This doesn’t initially look like a way to sneak Greven through, but this combat robot’s battle restrictions say that only one creature can block each combat, and that’s pretty hard to do when you’re blocking a menace creature, isn’t it?
Greven is going to need a lot of energy to keep this party going—and that energy comes from your life total. How are we going to top up the gas tank on that generator?
Persistent life gain over time is what will keep Greven in the game for the long haul. Whip of Erebos is possibly the most powerful of these, but Exquisite Blood may be here to give it a run for its money. (No Sanguine Bond combo here, though.) Palace Siege can be useful in either mode, so don’t forget about the options it provides.
These one-time life gain effects are more important when you’ve got a Greven to feed. Rush of Vitality and Butcher’s Glee are both great ways to gain back the life you’ve spent this turn and then some, and Rite of Consumption can combo with cards like Wall of Blood or simply finish off a player by hurling Greven at them. Exsanguinate and Gray Merchant both scale well enough into the late game, but casting them while you still have a full complement of opponents is usually the way to go.
Okay! I’ve mixed in a few bits of removal an some mana rocks, and I’ve come up with a deck list! Here’s my setup for Greven—let me know what yours is like in the comments here or by tweeting to me at @RagingLevine. See you next time, when I’ll still be waiting for more Theros: Beyond Death stuff, just like you!
Commander: Greven, Predator Captain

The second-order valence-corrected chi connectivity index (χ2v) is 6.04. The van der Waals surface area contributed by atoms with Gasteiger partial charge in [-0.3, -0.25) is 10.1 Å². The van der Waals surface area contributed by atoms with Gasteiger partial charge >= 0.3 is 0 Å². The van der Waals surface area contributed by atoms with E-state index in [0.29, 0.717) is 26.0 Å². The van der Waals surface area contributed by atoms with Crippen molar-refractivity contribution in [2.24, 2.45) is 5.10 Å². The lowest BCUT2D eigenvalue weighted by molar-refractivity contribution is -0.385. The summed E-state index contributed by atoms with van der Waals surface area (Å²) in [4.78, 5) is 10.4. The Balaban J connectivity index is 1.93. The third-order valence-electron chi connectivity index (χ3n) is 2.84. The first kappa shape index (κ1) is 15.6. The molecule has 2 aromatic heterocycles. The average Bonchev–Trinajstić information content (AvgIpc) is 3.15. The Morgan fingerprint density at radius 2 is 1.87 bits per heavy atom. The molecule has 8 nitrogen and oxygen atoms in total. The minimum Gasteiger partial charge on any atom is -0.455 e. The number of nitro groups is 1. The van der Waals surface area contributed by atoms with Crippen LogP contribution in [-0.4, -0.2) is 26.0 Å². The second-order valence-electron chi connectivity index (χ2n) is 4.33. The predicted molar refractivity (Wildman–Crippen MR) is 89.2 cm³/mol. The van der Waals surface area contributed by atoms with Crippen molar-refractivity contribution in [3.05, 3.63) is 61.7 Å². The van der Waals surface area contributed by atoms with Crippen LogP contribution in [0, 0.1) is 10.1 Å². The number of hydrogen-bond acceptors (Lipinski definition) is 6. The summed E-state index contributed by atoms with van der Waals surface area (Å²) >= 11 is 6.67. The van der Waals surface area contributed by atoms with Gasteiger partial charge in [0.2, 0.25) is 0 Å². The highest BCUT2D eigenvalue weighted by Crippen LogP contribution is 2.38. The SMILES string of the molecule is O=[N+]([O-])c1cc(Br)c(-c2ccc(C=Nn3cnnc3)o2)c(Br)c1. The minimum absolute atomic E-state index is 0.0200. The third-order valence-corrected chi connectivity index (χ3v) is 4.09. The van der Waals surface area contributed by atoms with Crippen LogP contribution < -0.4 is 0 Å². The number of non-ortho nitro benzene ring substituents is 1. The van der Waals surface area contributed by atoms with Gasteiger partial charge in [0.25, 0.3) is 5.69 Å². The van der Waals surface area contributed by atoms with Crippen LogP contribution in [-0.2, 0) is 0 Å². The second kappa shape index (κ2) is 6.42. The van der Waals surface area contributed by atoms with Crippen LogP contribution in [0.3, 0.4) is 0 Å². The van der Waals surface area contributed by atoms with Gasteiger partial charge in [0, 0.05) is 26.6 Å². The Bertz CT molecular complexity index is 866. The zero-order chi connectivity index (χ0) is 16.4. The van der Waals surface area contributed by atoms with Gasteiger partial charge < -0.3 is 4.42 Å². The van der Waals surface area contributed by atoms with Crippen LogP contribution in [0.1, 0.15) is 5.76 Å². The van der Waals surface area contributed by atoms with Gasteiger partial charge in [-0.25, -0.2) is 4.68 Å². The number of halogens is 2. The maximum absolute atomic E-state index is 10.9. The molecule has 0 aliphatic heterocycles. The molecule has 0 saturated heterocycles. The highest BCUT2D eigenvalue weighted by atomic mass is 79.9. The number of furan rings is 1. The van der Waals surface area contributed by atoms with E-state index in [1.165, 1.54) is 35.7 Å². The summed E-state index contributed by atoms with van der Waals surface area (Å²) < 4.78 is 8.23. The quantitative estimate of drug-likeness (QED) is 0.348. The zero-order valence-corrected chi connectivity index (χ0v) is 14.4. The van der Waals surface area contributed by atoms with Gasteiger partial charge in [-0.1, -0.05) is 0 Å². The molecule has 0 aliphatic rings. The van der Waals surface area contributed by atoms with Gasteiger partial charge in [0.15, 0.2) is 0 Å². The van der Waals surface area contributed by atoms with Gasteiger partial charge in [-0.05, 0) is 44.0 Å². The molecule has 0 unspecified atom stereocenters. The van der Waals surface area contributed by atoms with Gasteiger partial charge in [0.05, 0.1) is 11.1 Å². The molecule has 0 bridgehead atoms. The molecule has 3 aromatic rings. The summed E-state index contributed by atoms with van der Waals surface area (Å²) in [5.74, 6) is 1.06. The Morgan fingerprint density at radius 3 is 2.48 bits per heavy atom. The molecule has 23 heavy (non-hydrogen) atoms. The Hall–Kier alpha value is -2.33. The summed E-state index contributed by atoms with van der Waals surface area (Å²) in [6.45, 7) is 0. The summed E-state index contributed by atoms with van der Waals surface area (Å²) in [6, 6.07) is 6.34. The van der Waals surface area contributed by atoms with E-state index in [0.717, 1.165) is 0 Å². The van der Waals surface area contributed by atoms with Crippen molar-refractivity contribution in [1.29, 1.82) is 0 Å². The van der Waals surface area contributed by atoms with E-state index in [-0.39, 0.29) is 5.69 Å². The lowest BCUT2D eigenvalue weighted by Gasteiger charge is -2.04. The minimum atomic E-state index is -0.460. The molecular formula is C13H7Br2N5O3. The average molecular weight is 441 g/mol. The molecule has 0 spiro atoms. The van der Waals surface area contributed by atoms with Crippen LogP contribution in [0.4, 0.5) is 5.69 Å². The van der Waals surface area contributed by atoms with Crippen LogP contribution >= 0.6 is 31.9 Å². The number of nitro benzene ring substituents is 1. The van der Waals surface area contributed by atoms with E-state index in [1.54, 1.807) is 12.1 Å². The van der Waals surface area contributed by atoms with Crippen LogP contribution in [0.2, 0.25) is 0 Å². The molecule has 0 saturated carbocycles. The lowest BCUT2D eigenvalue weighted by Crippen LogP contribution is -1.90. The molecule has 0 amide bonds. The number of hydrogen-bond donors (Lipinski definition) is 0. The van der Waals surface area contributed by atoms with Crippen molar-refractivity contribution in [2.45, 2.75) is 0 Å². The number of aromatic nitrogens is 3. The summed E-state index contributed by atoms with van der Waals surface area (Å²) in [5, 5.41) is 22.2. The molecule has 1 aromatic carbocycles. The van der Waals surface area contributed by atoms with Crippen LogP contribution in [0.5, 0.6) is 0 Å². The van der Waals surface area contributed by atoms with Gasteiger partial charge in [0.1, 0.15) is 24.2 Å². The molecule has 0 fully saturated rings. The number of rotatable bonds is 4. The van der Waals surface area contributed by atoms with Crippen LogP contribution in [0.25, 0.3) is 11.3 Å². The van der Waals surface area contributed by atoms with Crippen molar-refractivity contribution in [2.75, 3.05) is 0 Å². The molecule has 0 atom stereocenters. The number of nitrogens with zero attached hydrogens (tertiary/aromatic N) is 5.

8 Swamp 7 Mountain 1 Barren Moor 1 Blood Crypt 1 Bloodstained Mire 1 Bojuka Bog 1 Canyon Slough 1 Castle Locthwain 1 Command Tower 1 Dragonskull Summit 1 Flamekin Village 1 Forgotten Cave 1 Ghost Quarter 1 Hall of the Bandit Lord 1 Luxury Suite 1 Mortuary Mire 1 Prismatic Vista 1 Rakdos Carnarium 1 Reliquary Tower 1 Rogue's Passage 1 Smoldering Marsh 1 Strip Mine 1 Tainted Peak 1 Norwood Ranger 1 Bloodtracker 1 Captivating Crew 1 Corpse Augur 1 Doom Whisperer 1 Gray Merchant of Asphodel 1 Immolating Souleater 1 Kokusho, the Evening Star 1 Molten Primordial 1 Moltensteel Dragon 1 Noxious Gearhulk 1 Phyrexian Delver 1 Puppeteer Clique 1 Rekindling Phoenix 1 Sepulchral Primordial 1 Silent Arbiter 1 Solemn Simulacrum 1 Thunderblust 1 Treasonous Ogre 1 Vindictive Lich 1 Wall of Blood 1 Zealous Conscripts 1 Arcane Signet - Brawl Deck Exclusive 1 Arguel's Blood Fast/Temple of Aclazotz 1 Basilisk Collar 1 Bedevil 1 Bolas's Citadel 1 Butcher's Cleaver 1 Butcher's Glee 1 Command the Dreadhorde 1 Embercleave 1 Exquisite Blood 1 Exsanguinate 1 Fire Covenant 1 Greed 1 Hatred 1 Key to the City 1 Loxodon Warhammer 1 Necropotence 1 Night's Whisper 1 Ob Nixilis Reignited 1 Palace Siege 1 Phyrexian Purge 1 Phyrexian Reclamation 1 Pristine Talisman 1 Rakdos Charm 1 Rakdos Signet 1 Read the Bones 1 Rite of Consumption 1 Rush of Vitality 1 Sign in Blood 1 Sol Ring 1 Swiftfoot Boots 1 Talisman of Indulgence 1 Temur Battle Rage 1 Terminate 1 Toxic Deluge 1 Trailblazer's Boots 1 Unspeakable Symbol 1 Vorrac Battlehorns 1 Vraska's Contempt 1 Whip of Erebos 1 Whispersilk Cloak